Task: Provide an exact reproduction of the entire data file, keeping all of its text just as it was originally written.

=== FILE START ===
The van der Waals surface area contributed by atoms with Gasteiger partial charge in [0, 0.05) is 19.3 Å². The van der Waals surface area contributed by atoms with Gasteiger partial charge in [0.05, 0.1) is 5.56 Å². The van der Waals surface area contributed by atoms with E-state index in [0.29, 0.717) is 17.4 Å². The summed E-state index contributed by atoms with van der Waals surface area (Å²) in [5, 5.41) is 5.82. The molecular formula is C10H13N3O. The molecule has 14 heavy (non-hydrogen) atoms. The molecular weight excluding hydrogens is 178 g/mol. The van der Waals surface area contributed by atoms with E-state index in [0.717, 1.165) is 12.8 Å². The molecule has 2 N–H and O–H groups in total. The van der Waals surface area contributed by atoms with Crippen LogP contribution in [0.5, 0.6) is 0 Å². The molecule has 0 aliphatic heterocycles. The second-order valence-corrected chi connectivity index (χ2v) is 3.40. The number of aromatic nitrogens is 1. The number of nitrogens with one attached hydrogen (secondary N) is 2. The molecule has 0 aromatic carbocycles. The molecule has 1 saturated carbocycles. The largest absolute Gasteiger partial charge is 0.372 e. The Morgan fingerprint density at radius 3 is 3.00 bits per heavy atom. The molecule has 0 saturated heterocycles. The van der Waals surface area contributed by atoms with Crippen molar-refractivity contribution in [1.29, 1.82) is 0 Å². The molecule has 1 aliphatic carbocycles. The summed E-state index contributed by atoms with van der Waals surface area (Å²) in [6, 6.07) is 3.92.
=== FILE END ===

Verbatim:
The van der Waals surface area contributed by atoms with Gasteiger partial charge in [0, 0.05) is 19.3 Å². The van der Waals surface area contributed by atoms with Gasteiger partial charge in [0.05, 0.1) is 5.56 Å². The van der Waals surface area contributed by atoms with E-state index in [0.29, 0.717) is 17.4 Å². The summed E-state index contributed by atoms with van der Waals surface area (Å²) in [5, 5.41) is 5.82. The molecular formula is C10H13N3O. The molecule has 14 heavy (non-hydrogen) atoms. The molecular weight excluding hydrogens is 178 g/mol. The van der Waals surface area contributed by atoms with E-state index in [0.717, 1.165) is 12.8 Å². The molecule has 2 N–H and O–H groups in total. The van der Waals surface area contributed by atoms with Crippen LogP contribution in [0.5, 0.6) is 0 Å². The molecule has 0 aliphatic heterocycles. The second-order valence-corrected chi connectivity index (χ2v) is 3.40. The number of aromatic nitrogens is 1. The number of nitrogens with one attached hydrogen (secondary N) is 2. The molecule has 0 aromatic carbocycles. The molecule has 1 saturated carbocycles. The largest absolute Gasteiger partial charge is 0.372 e. The Morgan fingerprint density at radius 3 is 3.00 bits per heavy atom. The molecule has 0 saturated heterocycles. The van der Waals surface area contributed by atoms with Crippen molar-refractivity contribution in [1.29, 1.82) is 0 Å². The molecule has 1 aliphatic carbocycles. The summed E-state index contributed by atoms with van der Waals surface area (Å²) in [6, 6.07) is 3.92.